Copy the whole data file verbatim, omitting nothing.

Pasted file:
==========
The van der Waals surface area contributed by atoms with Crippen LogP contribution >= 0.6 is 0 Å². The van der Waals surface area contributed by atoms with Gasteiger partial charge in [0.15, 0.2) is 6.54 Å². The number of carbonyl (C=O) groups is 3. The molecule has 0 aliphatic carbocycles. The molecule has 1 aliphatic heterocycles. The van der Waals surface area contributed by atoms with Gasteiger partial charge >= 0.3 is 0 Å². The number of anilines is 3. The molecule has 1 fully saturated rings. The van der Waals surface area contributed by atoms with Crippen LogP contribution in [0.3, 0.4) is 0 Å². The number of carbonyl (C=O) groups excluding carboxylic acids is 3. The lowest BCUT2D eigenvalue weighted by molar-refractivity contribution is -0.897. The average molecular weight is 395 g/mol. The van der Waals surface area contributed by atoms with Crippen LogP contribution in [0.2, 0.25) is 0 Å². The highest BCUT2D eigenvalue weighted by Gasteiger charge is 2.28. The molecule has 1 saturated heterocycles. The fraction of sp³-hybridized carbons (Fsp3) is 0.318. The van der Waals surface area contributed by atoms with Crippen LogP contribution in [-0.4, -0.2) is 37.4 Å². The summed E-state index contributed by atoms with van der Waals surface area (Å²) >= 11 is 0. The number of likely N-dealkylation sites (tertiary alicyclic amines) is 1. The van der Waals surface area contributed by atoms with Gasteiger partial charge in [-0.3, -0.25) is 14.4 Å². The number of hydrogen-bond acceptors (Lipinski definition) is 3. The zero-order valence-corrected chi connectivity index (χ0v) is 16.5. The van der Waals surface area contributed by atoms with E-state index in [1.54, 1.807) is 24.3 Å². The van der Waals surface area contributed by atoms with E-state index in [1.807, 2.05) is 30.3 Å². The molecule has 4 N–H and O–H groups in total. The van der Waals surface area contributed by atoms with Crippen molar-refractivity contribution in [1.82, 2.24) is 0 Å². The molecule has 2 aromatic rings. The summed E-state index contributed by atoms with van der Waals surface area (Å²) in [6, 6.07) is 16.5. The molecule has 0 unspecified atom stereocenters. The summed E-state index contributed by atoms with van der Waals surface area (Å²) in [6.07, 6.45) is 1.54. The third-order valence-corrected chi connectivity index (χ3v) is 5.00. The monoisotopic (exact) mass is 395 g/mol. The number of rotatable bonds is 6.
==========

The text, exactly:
The van der Waals surface area contributed by atoms with Crippen LogP contribution >= 0.6 is 0 Å². The van der Waals surface area contributed by atoms with Gasteiger partial charge in [0.15, 0.2) is 6.54 Å². The number of carbonyl (C=O) groups is 3. The molecule has 0 aliphatic carbocycles. The molecule has 1 aliphatic heterocycles. The van der Waals surface area contributed by atoms with Gasteiger partial charge >= 0.3 is 0 Å². The number of anilines is 3. The molecule has 1 fully saturated rings. The van der Waals surface area contributed by atoms with Crippen LogP contribution in [0.3, 0.4) is 0 Å². The number of carbonyl (C=O) groups excluding carboxylic acids is 3. The lowest BCUT2D eigenvalue weighted by molar-refractivity contribution is -0.897. The average molecular weight is 395 g/mol. The van der Waals surface area contributed by atoms with Crippen LogP contribution in [0.2, 0.25) is 0 Å². The highest BCUT2D eigenvalue weighted by Gasteiger charge is 2.28. The molecule has 1 saturated heterocycles. The fraction of sp³-hybridized carbons (Fsp3) is 0.318. The van der Waals surface area contributed by atoms with Crippen LogP contribution in [-0.4, -0.2) is 37.4 Å². The summed E-state index contributed by atoms with van der Waals surface area (Å²) >= 11 is 0. The number of likely N-dealkylation sites (tertiary alicyclic amines) is 1. The van der Waals surface area contributed by atoms with Gasteiger partial charge in [-0.3, -0.25) is 14.4 Å². The number of hydrogen-bond acceptors (Lipinski definition) is 3. The zero-order valence-corrected chi connectivity index (χ0v) is 16.5. The van der Waals surface area contributed by atoms with E-state index in [1.54, 1.807) is 24.3 Å². The van der Waals surface area contributed by atoms with E-state index in [1.807, 2.05) is 30.3 Å². The molecule has 4 N–H and O–H groups in total. The van der Waals surface area contributed by atoms with Crippen molar-refractivity contribution in [1.82, 2.24) is 0 Å². The molecule has 2 aromatic rings. The summed E-state index contributed by atoms with van der Waals surface area (Å²) in [6, 6.07) is 16.5. The molecule has 0 unspecified atom stereocenters. The summed E-state index contributed by atoms with van der Waals surface area (Å²) in [6.07, 6.45) is 1.54. The third-order valence-corrected chi connectivity index (χ3v) is 5.00. The monoisotopic (exact) mass is 395 g/mol. The number of rotatable bonds is 6.